The Washington Post has started running an investigative series, called the Pegasus Project, that describes the expanded use of digital surveillance by governments worldwide. The reports expose how powerful software provided by the Israeli firm NSO Group has been used by states to hack into citizens’ smartphones, track their communications, and acquire incriminating information, sometimes as a prelude to assassination.

This is not a new story—for those of us who follow these issues closely, the proliferation of spyware has been an ongoing problem for years. But the Pegasus Project helps us better understand just how prevalent these practices are. Approximately 50,000 phone numbers appear on a surveillance hacking list containing business executives, human rights activists, journalists, politicians, and government officials. These individuals come from at least fifty countries.

Steven Feldstein
Steven Feldstein is a senior fellow in Carnegie’s Democracy, Conflict, and Governance Program, where he focuses on issues of democracy and technology, human rights, and U.S. foreign policy.
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While NSO Group insists that its products are primarily used by law enforcement for legitimate crime-fighting purposes, the information revealed by the newspaper’s investigation shows that NSO Group’s technology frequently targets individuals who have little to do with crime or terrorism. It has become clear that the human rights costs of NSO Group’s spyware far outweigh national security considerations.

Three Lessons for Policymakers

What can we make of these developments and what steps should policymakers take in response?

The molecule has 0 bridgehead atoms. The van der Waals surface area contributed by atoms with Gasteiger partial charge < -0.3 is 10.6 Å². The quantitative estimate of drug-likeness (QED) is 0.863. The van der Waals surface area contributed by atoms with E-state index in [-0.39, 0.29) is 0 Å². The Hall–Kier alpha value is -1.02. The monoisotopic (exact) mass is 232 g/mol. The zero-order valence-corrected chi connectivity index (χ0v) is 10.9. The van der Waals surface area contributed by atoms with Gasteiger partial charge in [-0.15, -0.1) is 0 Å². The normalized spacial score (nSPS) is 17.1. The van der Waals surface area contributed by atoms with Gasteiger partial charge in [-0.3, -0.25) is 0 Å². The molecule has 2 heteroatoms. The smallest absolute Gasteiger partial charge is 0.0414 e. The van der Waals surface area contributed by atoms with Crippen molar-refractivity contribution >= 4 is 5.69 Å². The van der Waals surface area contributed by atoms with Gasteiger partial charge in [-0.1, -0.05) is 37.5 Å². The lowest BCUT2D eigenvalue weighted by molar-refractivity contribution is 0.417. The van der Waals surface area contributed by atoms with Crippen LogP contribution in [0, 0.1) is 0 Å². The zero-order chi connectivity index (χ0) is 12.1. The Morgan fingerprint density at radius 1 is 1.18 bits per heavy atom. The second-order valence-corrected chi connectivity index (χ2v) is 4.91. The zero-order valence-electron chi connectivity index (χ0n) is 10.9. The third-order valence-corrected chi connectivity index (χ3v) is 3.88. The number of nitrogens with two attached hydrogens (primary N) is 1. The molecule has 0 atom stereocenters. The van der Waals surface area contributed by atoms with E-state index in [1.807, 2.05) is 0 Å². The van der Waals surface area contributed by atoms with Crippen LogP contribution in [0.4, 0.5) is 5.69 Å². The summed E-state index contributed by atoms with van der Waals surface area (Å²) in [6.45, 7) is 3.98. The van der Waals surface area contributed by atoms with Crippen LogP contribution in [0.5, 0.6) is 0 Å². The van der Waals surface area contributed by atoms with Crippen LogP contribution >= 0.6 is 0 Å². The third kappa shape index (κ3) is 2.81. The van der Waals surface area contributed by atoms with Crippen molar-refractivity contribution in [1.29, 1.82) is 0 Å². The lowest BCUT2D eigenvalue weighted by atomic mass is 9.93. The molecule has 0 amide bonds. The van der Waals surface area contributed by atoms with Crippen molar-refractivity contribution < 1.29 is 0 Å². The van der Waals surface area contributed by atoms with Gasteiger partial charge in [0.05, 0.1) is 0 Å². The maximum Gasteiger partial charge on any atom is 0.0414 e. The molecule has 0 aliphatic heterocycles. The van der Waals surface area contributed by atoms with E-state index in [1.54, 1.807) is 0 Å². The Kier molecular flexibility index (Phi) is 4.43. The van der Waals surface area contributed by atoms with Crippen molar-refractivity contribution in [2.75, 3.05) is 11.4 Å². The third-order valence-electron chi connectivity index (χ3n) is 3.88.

First, the proliferation of spyware is a widespread problem that democracies have manifestly failed to take seriously. The repercussions from supplying powerful surveillance tools to authoritarian governments are high—citizen security has been compromised, activists have been jailed, and journalists have been killed because of this spyware. Yet, Israel and other democratic countries, including the United States, have not only turned a blind eye to spyware use but have also tacitly supported these sales by approving export licenses. When it comes to the private surveillance industry, NSO Group’s transactions represent the tip of the iceberg. As I’ve written in my book, The Rise of Digital Repression, and documented in a publicly available global spyware database, at least sixty-five governments worldwide, from Chile to Vietnam, have acquired commercial spyware surveillance tools (for a few examples, see table 1). Relevant companies, such as Cellebrite, FinFisher, Blue Coat, Hacking Team, CyberPoint, L3 Technologies, Verint, and NSO Group, are headquartered in the most democratic countries in the world, including the United States, Italy, France, Germany, and Israel.

Country Regime Type Commercial Spyware Vendor(s) Description
Hungary EA Hacking Team, Black Cube, NSO Group/Pegasus Black Cube involvement in a campaign to discredit nongovernmental organizations ahead of Hungary’s April election; more than 300 phone numbers for journalists, lawyers, business executives, and activists found on the Pegasus spying list
India ED NSO Group/Pegasus Spyware targeting hundreds of journalists, activists, opposition politicians, government officials, and business executives
Iran EA Blue Coat Numerous high-profile incidents of surveillance and targeted malware attacks
Mexico ED Hacking Team, NSO Group/Pegasus, FinFisher, NSO Group/Circles Malware to track civil society, opposition, groups, and journalists
Morocco CA Hacking Team, NSO Group/Pegasus, FinFisher, Decision Group, NSO Group/Circles Abusive use of spyware to target civil society
Rwanda EA NSO Group/Pegasus Security officials authorized to tap online communications; Pegasus software targeting Rwandan dissidents at the behest of the government
Saudi Arabia CA Hacking Team, NSO Group/Pegasus, FinFisher Extensive documented abuse of spyware to target political opponents and civil society
Spain LD NSO Group Catalan politicians targeted by government
Thailand CA Hacking Team, Blue Coat, NSO Group/Circles Targeted surveillance against civil society and regime opponents
Turkey EA Hacking Team, FinFisher, NSO Group Extensive spyware links; most forms of telecommunication tapped and intercepted
Source: Steven Feldstein, “Commercial Spyware Global Inventory,” version 2, Mendeley Data, December 22, 2020, DOI: 10.17632/csvhpkt8tm.2,

Note: The regime types listed here refer to close autocracy (CA), electoral autocracy (EA), electoral democracy (ED), and liberal democracy (LD).